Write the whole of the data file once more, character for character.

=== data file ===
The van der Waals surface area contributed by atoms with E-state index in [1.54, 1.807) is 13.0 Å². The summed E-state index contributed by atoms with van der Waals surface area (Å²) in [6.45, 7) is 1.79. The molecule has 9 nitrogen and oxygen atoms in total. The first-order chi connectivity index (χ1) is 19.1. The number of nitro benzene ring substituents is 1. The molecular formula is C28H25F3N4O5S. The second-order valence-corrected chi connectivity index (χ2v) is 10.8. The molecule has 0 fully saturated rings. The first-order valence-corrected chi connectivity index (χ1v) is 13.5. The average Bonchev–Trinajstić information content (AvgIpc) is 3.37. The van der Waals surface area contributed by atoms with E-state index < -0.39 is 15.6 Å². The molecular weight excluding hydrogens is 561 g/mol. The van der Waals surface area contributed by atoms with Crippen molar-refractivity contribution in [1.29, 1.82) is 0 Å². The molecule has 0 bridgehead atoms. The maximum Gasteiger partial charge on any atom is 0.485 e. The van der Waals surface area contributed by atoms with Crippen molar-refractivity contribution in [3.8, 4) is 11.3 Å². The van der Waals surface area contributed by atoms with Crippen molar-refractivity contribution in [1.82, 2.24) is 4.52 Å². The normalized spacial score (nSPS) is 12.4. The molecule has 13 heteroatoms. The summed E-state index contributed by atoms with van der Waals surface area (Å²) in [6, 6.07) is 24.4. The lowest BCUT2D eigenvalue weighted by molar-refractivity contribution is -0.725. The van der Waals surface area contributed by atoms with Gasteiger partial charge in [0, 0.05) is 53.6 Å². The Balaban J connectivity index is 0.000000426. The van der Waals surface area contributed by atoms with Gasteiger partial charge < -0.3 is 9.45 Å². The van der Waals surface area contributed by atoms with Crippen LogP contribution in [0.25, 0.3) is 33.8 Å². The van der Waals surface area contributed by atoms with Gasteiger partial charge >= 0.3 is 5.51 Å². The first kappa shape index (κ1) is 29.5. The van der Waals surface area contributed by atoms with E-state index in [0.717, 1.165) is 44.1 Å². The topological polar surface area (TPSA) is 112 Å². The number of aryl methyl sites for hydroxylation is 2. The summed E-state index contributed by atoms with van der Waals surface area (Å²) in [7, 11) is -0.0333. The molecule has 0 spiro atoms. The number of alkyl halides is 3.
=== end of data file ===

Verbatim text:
The van der Waals surface area contributed by atoms with E-state index in [1.54, 1.807) is 13.0 Å². The summed E-state index contributed by atoms with van der Waals surface area (Å²) in [6.45, 7) is 1.79. The molecule has 9 nitrogen and oxygen atoms in total. The first-order chi connectivity index (χ1) is 19.1. The number of nitro benzene ring substituents is 1. The molecular formula is C28H25F3N4O5S. The second-order valence-corrected chi connectivity index (χ2v) is 10.8. The molecule has 0 fully saturated rings. The first-order valence-corrected chi connectivity index (χ1v) is 13.5. The average Bonchev–Trinajstić information content (AvgIpc) is 3.37. The van der Waals surface area contributed by atoms with E-state index < -0.39 is 15.6 Å². The molecular weight excluding hydrogens is 561 g/mol. The van der Waals surface area contributed by atoms with Crippen molar-refractivity contribution in [1.29, 1.82) is 0 Å². The molecule has 0 bridgehead atoms. The maximum Gasteiger partial charge on any atom is 0.485 e. The van der Waals surface area contributed by atoms with Crippen molar-refractivity contribution in [3.8, 4) is 11.3 Å². The van der Waals surface area contributed by atoms with Crippen molar-refractivity contribution in [1.82, 2.24) is 4.52 Å². The normalized spacial score (nSPS) is 12.4. The molecule has 13 heteroatoms. The summed E-state index contributed by atoms with van der Waals surface area (Å²) in [6, 6.07) is 24.4. The lowest BCUT2D eigenvalue weighted by molar-refractivity contribution is -0.725. The van der Waals surface area contributed by atoms with Gasteiger partial charge in [0, 0.05) is 53.6 Å². The Balaban J connectivity index is 0.000000426. The van der Waals surface area contributed by atoms with Gasteiger partial charge < -0.3 is 9.45 Å². The van der Waals surface area contributed by atoms with Crippen LogP contribution in [0.25, 0.3) is 33.8 Å². The van der Waals surface area contributed by atoms with Gasteiger partial charge >= 0.3 is 5.51 Å². The first kappa shape index (κ1) is 29.5. The van der Waals surface area contributed by atoms with E-state index in [0.717, 1.165) is 44.1 Å². The topological polar surface area (TPSA) is 112 Å². The number of aryl methyl sites for hydroxylation is 2. The summed E-state index contributed by atoms with van der Waals surface area (Å²) in [7, 11) is -0.0333. The molecule has 0 spiro atoms. The number of alkyl halides is 3.